Being back to being ruled by both Spanish and French powers wasn’t easy. Both Spain and France would regularly try to increase their power over Andorra, although they never tried to militarily occupy the land. The final solution wouldn’t come until 1993, when a new Constitution was voted making Andorra a fully independent country.
So who rules Andorra?
The legislative organ is the Consell General d’Andorra (heir of the medieval Consell de la Terra). It’s made of 28 counselors representing all 7 “parroquies” (translated as “parishes”, but used here as ·district”). They meet at the Casa de la Vall, in Andorra la Vella, and are elected every 4 years.
The executive organ is the Govern d’Andorra, presided by a Cap de Govern (head of the Government) chosen by the Consell General. The Cap de Govern can only hold the title for a maximum of 2 consecutive mandates.
Andorra is divided in 7 parishes: Canillo, Encamp, Ordino, la Massana, Andorra la Vella, Sant Julia de Loira and Escaldes-Engordany. They are divided in quarts or veïnats, neighborhoods.
The parishes are managed by a “comú” (town council) made of several consellers comunals (concilors). The equivalent to the major is the Consol major, and there is also a Consol menor.
Interestingly, the law made so hard to get the Andorra nationality that until 2004 there were more Spanish nationals in Andorra than Andorrans. That changed when the law has made more flexible (even if still quite restrictive) in 2005.
The most populated town is Andorra la Vella, with 19.383 inhabitants, followed by the 14.599 of Escaldes-Engordany. Actually these two towns are nowadays just separated by one street: Carrer de la Unió. As you cross the street, you walk from one town to the other.
The next most populated towns have roughly thalf the population of Escaldes (around 7.500): Sant Julià de Loria and Encamp. And there’s 9 more villages with over 1.000 people.
How to get to Andorra
How to reach Andorra from Spain
It’s maybe 15 minutes faster… but you have to pay the Tunel del Cadi toll. And if you don’t want to drive, you can also take one of the many day trips to Andorra from Barcelona that allow you to visit the country in one day.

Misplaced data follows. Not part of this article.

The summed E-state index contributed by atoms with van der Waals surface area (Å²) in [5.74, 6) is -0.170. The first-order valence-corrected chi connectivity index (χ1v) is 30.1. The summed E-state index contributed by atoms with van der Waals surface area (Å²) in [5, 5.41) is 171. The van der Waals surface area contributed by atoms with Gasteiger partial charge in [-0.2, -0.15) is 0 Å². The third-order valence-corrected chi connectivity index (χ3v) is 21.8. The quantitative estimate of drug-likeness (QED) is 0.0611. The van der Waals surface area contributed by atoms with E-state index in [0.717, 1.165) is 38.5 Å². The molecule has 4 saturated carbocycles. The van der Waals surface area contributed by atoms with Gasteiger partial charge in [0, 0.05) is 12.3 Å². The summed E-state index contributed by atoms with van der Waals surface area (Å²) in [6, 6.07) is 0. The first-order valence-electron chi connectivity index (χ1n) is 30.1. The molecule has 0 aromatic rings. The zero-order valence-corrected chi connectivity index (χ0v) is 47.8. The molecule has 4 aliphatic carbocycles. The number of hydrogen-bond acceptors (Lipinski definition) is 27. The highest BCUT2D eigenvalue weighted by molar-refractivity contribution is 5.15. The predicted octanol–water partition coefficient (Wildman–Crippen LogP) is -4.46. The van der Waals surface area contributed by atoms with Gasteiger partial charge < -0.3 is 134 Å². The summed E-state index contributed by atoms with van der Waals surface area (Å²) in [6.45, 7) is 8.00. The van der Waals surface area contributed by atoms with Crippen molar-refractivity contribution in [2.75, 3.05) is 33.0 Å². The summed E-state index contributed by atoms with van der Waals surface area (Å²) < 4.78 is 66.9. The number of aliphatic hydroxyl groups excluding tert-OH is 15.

Andorra doesn’t have a railway system. If you want to take the train from Barcelona to Puigcerdà, then take a bus to Andorra. The train is slow (a 3-hour ride!), famous for not being punctual, and the carriages are old.
Andorra doesn’t have an airport, but the Catalan town of La Seu d’Urgell near the border has a small one with regular flights connecting with Madrid.
How to reach Andorra from France
The road from the Andorran-French border soon splits in two. One is a scenic road taking you to Bourg-Madame (the French side of Puigcerda) and from there continues to Perpignan. From there you can head back South to the Spanish border of La Jonquera, or North towards Narbone and Montpellier. The other road heads to Foix, from where you can head to Carcassone, Toulouse or West towards Pau and Bayonne.
You’ll need 1 or 2 connections to make it, and the total ride will be 7 to 11 hours. But once you get there, you’ll most likely need to take a taxi to Andorra: I wasn’t able to find bus lines connecting with Pas de la Casa or Andorra la Vella… The alternative via Puigcerda, then bus, won’t save you much time either.
The closest French airports are Les Pujols, Perpignan-Rivesaltes and Toulouse. But as I said, once there driving is the best way to go, since the public transportation options are a nightmare. However… if budget is not an issue you can book a taxi helicopter flight to the Andorra la Vella Heliport from Toulouse Airport.
Economical Facts of Andorra
Andorra GDP per capita
The GDP per capita of Andorra is 40.897,33 USD / € 35.996,31. That is slightly higher than France, but about 1/3 more than Spain. There is no records of poverty in Andorra, but with an unemployment rate of an average 3.6% we can infer that it is almost non-existent.
However, it is important to take into account that the Andorran Government is very protective of their nationals, and can easily deny work permits or renewals to qualified foreigners to benefit Andorra passport holders when deemed necessary.
Why is Andorra so rich?
Bank secrecy was for many years a big economical source for Andorra. Andorra was a tax haven just like Switzerland, where often Spaniards and French would keep their money to avoid taxes in their countries (and hide their dirty money, too).
But in 2009 the President of France Nicolas Sarkozy threatened Andorra with dropping the co-princedom of Andorra if the country didn’t change their banking system. Then in 2015 one of the largest banks of Andorra, BPA, crashed due to several corruption scandals.